mursecrna wrote:As someone who brews and grows their own hops (so as to not be subjected to hop shortages or price issues), I don't believe a 5 gallon batch of any "great" beer can be brewed for less than the cost of these glasses. A clone of a mass produced, rice beer, maybe, but not a great beer...
This is the winner for me. To cardinalsfan, PeterN, ZSN, it's certainly possible to brew fifty bottles of beer for the cost of these glasses, but it's hard for me to believe anyone doing so would have standards low enough to consider it great beer. Even if hops don't cost what they did a couple years ago, pricing yourself at twenty bucks limits you to using almost entirely basic grains, common hop varieties, and standard yeasts. Growing your own hops or reusing yeast cakes can bring your costs down substantially, sure, but it also (a) limits the type of beer you can make and (b) isn't possible for those of us who live in an urban setting and/or only brew every so often (yeah, you can collect and store the yeast, but is it really worth the trouble to save five or ten bucks?). Not to mention that the costs of time, equipment, and water (again, at least for those of us who live in urban areas and have to buy distilled or painfully run it all through a filter) should be factored in as well.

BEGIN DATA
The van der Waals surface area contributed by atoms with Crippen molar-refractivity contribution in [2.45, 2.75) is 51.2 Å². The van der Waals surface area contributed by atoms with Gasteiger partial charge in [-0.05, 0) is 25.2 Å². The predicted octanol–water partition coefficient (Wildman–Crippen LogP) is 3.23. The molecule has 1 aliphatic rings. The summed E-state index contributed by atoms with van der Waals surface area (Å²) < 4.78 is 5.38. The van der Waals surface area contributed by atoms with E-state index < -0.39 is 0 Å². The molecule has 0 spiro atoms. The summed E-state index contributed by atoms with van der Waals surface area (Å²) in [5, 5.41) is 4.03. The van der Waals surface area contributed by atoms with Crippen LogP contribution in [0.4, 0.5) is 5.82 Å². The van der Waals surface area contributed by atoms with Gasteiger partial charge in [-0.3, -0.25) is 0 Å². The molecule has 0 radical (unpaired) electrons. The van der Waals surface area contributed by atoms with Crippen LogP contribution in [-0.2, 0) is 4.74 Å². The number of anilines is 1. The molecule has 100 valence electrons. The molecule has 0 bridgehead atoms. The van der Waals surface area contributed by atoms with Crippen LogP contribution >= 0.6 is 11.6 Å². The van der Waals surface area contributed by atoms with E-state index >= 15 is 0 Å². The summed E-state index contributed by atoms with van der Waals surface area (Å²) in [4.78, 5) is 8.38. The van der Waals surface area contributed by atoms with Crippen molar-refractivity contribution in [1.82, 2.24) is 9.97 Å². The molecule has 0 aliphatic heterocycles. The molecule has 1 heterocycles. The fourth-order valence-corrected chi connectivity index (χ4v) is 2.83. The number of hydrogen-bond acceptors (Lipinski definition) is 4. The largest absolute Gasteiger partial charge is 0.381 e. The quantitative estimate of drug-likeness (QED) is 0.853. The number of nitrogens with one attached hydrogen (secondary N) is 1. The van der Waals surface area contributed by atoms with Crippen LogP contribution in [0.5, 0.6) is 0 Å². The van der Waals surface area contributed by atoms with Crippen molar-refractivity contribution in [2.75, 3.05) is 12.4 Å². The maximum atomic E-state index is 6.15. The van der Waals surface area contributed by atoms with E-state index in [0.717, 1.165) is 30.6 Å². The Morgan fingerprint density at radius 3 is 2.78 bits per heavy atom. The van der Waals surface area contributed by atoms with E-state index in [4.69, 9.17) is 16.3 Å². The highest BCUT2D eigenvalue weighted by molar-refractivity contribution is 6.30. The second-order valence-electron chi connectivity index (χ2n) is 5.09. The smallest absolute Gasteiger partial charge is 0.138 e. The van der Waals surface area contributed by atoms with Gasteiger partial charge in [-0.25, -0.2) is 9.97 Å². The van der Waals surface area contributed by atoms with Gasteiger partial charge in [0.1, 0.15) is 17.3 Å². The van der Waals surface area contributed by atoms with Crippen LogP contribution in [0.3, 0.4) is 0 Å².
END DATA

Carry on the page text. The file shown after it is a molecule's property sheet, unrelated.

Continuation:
Ultimately, though, I think the point here is that no one is forcing anyone to choose between two premium pint glasses or five gallons of beer. If you're the sort of person who cheaps out on your homebrewing, then you're the sort of person who's going to drink the result out of a $2 standard glass from Target, at best.
Lawyer (of sorts) by day. Drinker of fine wines, homebrewer of fine beers, connoisseur of fine Scotches by night.
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